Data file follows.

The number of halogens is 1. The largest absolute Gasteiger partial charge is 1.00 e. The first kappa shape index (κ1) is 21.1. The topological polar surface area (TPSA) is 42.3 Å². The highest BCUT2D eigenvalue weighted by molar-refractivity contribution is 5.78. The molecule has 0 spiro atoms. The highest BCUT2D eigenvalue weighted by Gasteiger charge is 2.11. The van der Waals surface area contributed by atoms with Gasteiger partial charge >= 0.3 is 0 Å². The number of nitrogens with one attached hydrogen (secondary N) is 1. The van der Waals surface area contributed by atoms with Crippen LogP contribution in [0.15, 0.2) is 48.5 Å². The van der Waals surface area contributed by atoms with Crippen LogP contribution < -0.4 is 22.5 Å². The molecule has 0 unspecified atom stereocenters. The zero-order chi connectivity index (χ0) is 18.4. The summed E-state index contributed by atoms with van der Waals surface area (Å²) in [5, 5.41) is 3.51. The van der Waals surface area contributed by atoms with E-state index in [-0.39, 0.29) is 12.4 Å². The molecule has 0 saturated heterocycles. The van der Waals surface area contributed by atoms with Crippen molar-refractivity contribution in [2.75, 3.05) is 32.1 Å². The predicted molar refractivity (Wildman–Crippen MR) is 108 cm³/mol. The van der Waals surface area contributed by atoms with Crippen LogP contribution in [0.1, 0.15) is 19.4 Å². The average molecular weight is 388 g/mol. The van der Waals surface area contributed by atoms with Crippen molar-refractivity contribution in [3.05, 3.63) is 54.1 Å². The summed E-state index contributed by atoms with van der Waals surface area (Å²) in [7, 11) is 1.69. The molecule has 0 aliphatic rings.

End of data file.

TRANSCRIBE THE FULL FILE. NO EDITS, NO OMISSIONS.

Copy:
The number of halogens is 1. The largest absolute Gasteiger partial charge is 1.00 e. The first kappa shape index (κ1) is 21.1. The topological polar surface area (TPSA) is 42.3 Å². The highest BCUT2D eigenvalue weighted by molar-refractivity contribution is 5.78. The molecule has 0 spiro atoms. The highest BCUT2D eigenvalue weighted by Gasteiger charge is 2.11. The van der Waals surface area contributed by atoms with Gasteiger partial charge >= 0.3 is 0 Å². The number of nitrogens with one attached hydrogen (secondary N) is 1. The van der Waals surface area contributed by atoms with Crippen LogP contribution in [0.15, 0.2) is 48.5 Å². The van der Waals surface area contributed by atoms with Crippen LogP contribution < -0.4 is 22.5 Å². The molecule has 0 unspecified atom stereocenters. The zero-order chi connectivity index (χ0) is 18.4. The summed E-state index contributed by atoms with van der Waals surface area (Å²) in [5, 5.41) is 3.51. The van der Waals surface area contributed by atoms with E-state index in [-0.39, 0.29) is 12.4 Å². The molecule has 0 saturated heterocycles. The van der Waals surface area contributed by atoms with Crippen molar-refractivity contribution in [2.75, 3.05) is 32.1 Å². The predicted molar refractivity (Wildman–Crippen MR) is 108 cm³/mol. The van der Waals surface area contributed by atoms with Crippen LogP contribution in [0.1, 0.15) is 19.4 Å². The average molecular weight is 388 g/mol. The van der Waals surface area contributed by atoms with Crippen molar-refractivity contribution in [3.05, 3.63) is 54.1 Å². The summed E-state index contributed by atoms with van der Waals surface area (Å²) in [7, 11) is 1.69. The molecule has 0 aliphatic rings.